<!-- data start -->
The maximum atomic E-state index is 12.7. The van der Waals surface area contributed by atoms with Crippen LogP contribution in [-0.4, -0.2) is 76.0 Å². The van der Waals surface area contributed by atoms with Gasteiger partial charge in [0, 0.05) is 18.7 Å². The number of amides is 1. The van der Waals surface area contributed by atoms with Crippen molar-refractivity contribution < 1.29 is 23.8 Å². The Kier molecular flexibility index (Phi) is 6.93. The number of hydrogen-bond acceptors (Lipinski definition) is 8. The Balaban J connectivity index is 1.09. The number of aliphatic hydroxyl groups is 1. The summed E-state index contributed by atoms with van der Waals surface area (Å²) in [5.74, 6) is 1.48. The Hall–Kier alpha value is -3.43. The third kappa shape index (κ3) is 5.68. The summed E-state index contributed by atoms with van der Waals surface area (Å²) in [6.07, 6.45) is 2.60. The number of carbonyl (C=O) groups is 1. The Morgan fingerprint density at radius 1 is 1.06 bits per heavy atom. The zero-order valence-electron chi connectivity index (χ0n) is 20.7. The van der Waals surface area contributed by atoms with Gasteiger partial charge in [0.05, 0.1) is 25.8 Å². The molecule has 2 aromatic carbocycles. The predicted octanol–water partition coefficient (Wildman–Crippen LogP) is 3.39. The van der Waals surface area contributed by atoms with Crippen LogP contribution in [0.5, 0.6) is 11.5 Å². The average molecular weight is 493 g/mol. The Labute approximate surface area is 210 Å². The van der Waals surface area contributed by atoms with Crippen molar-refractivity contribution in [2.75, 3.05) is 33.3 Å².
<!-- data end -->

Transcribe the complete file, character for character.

The maximum atomic E-state index is 12.7. The van der Waals surface area contributed by atoms with Crippen LogP contribution in [-0.4, -0.2) is 76.0 Å². The van der Waals surface area contributed by atoms with Gasteiger partial charge in [0, 0.05) is 18.7 Å². The number of amides is 1. The van der Waals surface area contributed by atoms with Crippen molar-refractivity contribution < 1.29 is 23.8 Å². The Kier molecular flexibility index (Phi) is 6.93. The number of hydrogen-bond acceptors (Lipinski definition) is 8. The Balaban J connectivity index is 1.09. The number of aliphatic hydroxyl groups is 1. The summed E-state index contributed by atoms with van der Waals surface area (Å²) in [5.74, 6) is 1.48. The Hall–Kier alpha value is -3.43. The third kappa shape index (κ3) is 5.68. The summed E-state index contributed by atoms with van der Waals surface area (Å²) in [6.07, 6.45) is 2.60. The number of carbonyl (C=O) groups is 1. The Morgan fingerprint density at radius 1 is 1.06 bits per heavy atom. The zero-order valence-electron chi connectivity index (χ0n) is 20.7. The van der Waals surface area contributed by atoms with Gasteiger partial charge in [0.05, 0.1) is 25.8 Å². The molecule has 2 aromatic carbocycles. The predicted octanol–water partition coefficient (Wildman–Crippen LogP) is 3.39. The van der Waals surface area contributed by atoms with Crippen LogP contribution in [0.5, 0.6) is 11.5 Å². The average molecular weight is 493 g/mol. The Labute approximate surface area is 210 Å². The van der Waals surface area contributed by atoms with Crippen molar-refractivity contribution in [2.75, 3.05) is 33.3 Å².